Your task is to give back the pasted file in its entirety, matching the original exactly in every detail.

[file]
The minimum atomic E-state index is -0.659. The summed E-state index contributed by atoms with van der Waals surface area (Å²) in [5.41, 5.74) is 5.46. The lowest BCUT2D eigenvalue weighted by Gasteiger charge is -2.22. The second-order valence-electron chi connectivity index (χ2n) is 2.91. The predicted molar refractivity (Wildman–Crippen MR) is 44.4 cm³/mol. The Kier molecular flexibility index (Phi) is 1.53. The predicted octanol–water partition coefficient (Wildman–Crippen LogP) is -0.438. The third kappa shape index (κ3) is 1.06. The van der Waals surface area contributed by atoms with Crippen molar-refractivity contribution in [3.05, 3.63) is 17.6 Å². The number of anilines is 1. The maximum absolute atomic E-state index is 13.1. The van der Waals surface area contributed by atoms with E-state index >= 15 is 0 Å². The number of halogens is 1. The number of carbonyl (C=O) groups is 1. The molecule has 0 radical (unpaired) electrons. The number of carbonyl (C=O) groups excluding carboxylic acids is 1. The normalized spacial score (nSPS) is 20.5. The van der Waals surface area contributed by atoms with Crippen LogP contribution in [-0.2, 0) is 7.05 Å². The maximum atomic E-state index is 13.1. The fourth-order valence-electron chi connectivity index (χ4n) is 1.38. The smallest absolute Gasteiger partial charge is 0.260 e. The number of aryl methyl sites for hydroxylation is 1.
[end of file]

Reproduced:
The minimum atomic E-state index is -0.659. The summed E-state index contributed by atoms with van der Waals surface area (Å²) in [5.41, 5.74) is 5.46. The lowest BCUT2D eigenvalue weighted by Gasteiger charge is -2.22. The second-order valence-electron chi connectivity index (χ2n) is 2.91. The predicted molar refractivity (Wildman–Crippen MR) is 44.4 cm³/mol. The Kier molecular flexibility index (Phi) is 1.53. The predicted octanol–water partition coefficient (Wildman–Crippen LogP) is -0.438. The third kappa shape index (κ3) is 1.06. The van der Waals surface area contributed by atoms with Crippen molar-refractivity contribution in [3.05, 3.63) is 17.6 Å². The number of anilines is 1. The maximum absolute atomic E-state index is 13.1. The van der Waals surface area contributed by atoms with E-state index >= 15 is 0 Å². The number of halogens is 1. The number of carbonyl (C=O) groups is 1. The molecule has 0 radical (unpaired) electrons. The number of carbonyl (C=O) groups excluding carboxylic acids is 1. The normalized spacial score (nSPS) is 20.5. The van der Waals surface area contributed by atoms with Crippen LogP contribution in [-0.2, 0) is 7.05 Å². The maximum atomic E-state index is 13.1. The fourth-order valence-electron chi connectivity index (χ4n) is 1.38. The smallest absolute Gasteiger partial charge is 0.260 e. The number of aryl methyl sites for hydroxylation is 1.